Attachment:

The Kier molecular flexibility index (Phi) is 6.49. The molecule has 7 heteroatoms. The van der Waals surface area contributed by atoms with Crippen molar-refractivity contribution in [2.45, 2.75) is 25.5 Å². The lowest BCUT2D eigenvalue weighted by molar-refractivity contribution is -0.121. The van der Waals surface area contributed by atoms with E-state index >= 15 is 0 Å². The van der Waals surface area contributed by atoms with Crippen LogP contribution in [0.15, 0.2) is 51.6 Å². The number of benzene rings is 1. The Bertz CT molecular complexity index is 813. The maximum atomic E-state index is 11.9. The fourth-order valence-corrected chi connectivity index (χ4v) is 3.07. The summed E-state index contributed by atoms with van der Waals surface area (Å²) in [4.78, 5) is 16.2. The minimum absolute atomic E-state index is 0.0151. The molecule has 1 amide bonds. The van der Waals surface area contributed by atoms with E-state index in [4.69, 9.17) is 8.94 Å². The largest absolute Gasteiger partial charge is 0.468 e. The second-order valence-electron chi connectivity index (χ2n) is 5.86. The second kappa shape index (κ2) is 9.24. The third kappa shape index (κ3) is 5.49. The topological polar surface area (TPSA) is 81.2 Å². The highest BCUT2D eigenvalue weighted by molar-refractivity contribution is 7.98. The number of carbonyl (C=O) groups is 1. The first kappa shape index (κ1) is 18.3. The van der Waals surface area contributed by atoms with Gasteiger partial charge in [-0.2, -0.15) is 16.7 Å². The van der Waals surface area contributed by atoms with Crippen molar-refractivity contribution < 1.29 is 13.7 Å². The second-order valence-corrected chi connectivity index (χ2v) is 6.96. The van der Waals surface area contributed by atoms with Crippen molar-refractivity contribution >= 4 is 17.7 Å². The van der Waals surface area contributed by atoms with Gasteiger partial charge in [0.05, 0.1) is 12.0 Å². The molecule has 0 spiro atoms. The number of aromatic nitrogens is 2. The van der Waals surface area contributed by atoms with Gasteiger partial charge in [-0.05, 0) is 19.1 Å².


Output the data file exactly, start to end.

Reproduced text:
The Kier molecular flexibility index (Phi) is 6.49. The molecule has 7 heteroatoms. The van der Waals surface area contributed by atoms with Crippen molar-refractivity contribution in [2.45, 2.75) is 25.5 Å². The lowest BCUT2D eigenvalue weighted by molar-refractivity contribution is -0.121. The van der Waals surface area contributed by atoms with E-state index >= 15 is 0 Å². The van der Waals surface area contributed by atoms with Crippen LogP contribution in [0.15, 0.2) is 51.6 Å². The number of benzene rings is 1. The Bertz CT molecular complexity index is 813. The maximum atomic E-state index is 11.9. The fourth-order valence-corrected chi connectivity index (χ4v) is 3.07. The summed E-state index contributed by atoms with van der Waals surface area (Å²) in [4.78, 5) is 16.2. The minimum absolute atomic E-state index is 0.0151. The molecule has 1 amide bonds. The van der Waals surface area contributed by atoms with E-state index in [4.69, 9.17) is 8.94 Å². The largest absolute Gasteiger partial charge is 0.468 e. The second-order valence-electron chi connectivity index (χ2n) is 5.86. The second kappa shape index (κ2) is 9.24. The third kappa shape index (κ3) is 5.49. The topological polar surface area (TPSA) is 81.2 Å². The highest BCUT2D eigenvalue weighted by molar-refractivity contribution is 7.98. The number of carbonyl (C=O) groups is 1. The first kappa shape index (κ1) is 18.3. The van der Waals surface area contributed by atoms with Gasteiger partial charge in [-0.2, -0.15) is 16.7 Å². The van der Waals surface area contributed by atoms with Crippen molar-refractivity contribution < 1.29 is 13.7 Å². The second-order valence-corrected chi connectivity index (χ2v) is 6.96. The van der Waals surface area contributed by atoms with Crippen molar-refractivity contribution >= 4 is 17.7 Å². The van der Waals surface area contributed by atoms with Gasteiger partial charge in [0.05, 0.1) is 12.0 Å². The molecule has 0 spiro atoms. The number of aromatic nitrogens is 2. The van der Waals surface area contributed by atoms with Gasteiger partial charge in [-0.05, 0) is 19.1 Å².